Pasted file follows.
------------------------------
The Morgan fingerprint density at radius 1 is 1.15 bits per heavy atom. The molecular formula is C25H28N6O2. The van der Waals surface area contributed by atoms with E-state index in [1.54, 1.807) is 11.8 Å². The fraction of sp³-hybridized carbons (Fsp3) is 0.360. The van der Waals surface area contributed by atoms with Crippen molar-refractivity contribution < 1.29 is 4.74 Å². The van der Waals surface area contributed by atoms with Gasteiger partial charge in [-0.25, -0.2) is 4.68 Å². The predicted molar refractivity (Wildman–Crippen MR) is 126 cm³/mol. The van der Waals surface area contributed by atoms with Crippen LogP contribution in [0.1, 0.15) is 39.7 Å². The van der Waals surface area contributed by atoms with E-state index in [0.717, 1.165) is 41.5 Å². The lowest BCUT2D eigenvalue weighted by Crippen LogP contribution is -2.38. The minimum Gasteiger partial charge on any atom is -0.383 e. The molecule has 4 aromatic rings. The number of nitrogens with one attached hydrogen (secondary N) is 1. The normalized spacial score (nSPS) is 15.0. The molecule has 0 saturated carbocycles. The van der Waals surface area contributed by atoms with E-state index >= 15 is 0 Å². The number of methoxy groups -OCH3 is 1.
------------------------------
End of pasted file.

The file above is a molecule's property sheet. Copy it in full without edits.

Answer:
The Morgan fingerprint density at radius 1 is 1.15 bits per heavy atom. The molecular formula is C25H28N6O2. The van der Waals surface area contributed by atoms with E-state index in [1.54, 1.807) is 11.8 Å². The fraction of sp³-hybridized carbons (Fsp3) is 0.360. The van der Waals surface area contributed by atoms with Crippen molar-refractivity contribution < 1.29 is 4.74 Å². The van der Waals surface area contributed by atoms with Gasteiger partial charge in [-0.25, -0.2) is 4.68 Å². The predicted molar refractivity (Wildman–Crippen MR) is 126 cm³/mol. The van der Waals surface area contributed by atoms with Crippen LogP contribution in [0.1, 0.15) is 39.7 Å². The van der Waals surface area contributed by atoms with E-state index in [0.717, 1.165) is 41.5 Å². The lowest BCUT2D eigenvalue weighted by Crippen LogP contribution is -2.38. The minimum Gasteiger partial charge on any atom is -0.383 e. The molecule has 4 aromatic rings. The number of nitrogens with one attached hydrogen (secondary N) is 1. The normalized spacial score (nSPS) is 15.0. The molecule has 0 saturated carbocycles. The van der Waals surface area contributed by atoms with E-state index >= 15 is 0 Å². The number of methoxy groups -OCH3 is 1.